The dozen sharks at the New Jersey State Aquarium In Camden are well-fed. That's a good thing for Joel Sanders, a 50-year-old from Woodbury. He and another volunteer diver dress only in wet suits to use a vacuum that cleans algae and other debris from the 760,000-gallon Open Ocean Tank daily. The sharks, which swim in figure-eight patterns, don't pay much attention to the humans, or their vacuum hoses. The toothy predators weigh as much as 400 pounds, and each eats about 2 percent of its body weight in food each week. The sharks feast on a varied menu, including mackerel, croaker, weakfish, herring, flounder and squid. Fortunately, not humans.
PHOTO AND TEXT BY SCOTT LITUCHY / the STAR-LEDGER
Volunteer divers at the aquarium assist with food preparation, cleaning and maintaining work area and exhibits, perform dive demonstrations, and assist aquarists when necessary. Volunteer must be a certified diver age 18 years and older with at least 25 logged dives; 5 in the last 2 years and 2 in the last 12 months. Volunteer must be able to commit to 2 eight-hour work shifts per month ( same day every other week. ) Volunteer applications are available at the information desk.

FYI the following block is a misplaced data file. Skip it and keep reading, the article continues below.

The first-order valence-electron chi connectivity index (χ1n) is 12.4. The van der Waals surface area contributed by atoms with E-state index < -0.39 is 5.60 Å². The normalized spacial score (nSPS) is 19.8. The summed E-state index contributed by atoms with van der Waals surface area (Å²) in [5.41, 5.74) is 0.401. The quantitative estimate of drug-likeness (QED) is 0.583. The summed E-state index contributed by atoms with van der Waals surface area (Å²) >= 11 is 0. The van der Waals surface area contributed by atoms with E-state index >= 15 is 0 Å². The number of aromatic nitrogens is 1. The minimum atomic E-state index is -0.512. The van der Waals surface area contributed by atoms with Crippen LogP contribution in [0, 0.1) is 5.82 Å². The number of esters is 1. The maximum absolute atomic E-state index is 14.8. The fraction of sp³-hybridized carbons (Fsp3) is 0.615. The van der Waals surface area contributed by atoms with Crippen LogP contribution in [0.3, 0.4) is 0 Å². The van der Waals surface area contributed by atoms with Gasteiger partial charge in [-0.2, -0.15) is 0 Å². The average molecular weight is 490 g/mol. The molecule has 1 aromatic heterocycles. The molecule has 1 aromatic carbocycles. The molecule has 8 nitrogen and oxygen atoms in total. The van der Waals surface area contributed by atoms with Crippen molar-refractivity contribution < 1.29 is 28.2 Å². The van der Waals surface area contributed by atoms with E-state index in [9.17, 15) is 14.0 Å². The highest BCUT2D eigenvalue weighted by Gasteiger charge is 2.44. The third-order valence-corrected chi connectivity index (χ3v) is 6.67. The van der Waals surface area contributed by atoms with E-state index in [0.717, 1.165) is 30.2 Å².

While you're at the aquarium, don't forget to visit the USS New Jersey, right next door.
There is also ferry service across the river to the Independence Seaport Museum in Philadelphia, where you can tour the USS Olympia, contemporary of the San Diego, and the USS Becuna. From Penn's Landing it is just a few blocks to the historic area.
I make no claim as to the accuracy, validity, or appropriateness of any information found in this website. I will not be responsible for the consequences of any action that is based upon information found here. Scuba diving is an adventure sport, and as always, you alone are responsible for your own safety and well being.
Copyright © 1996-2016 Rich Galiano
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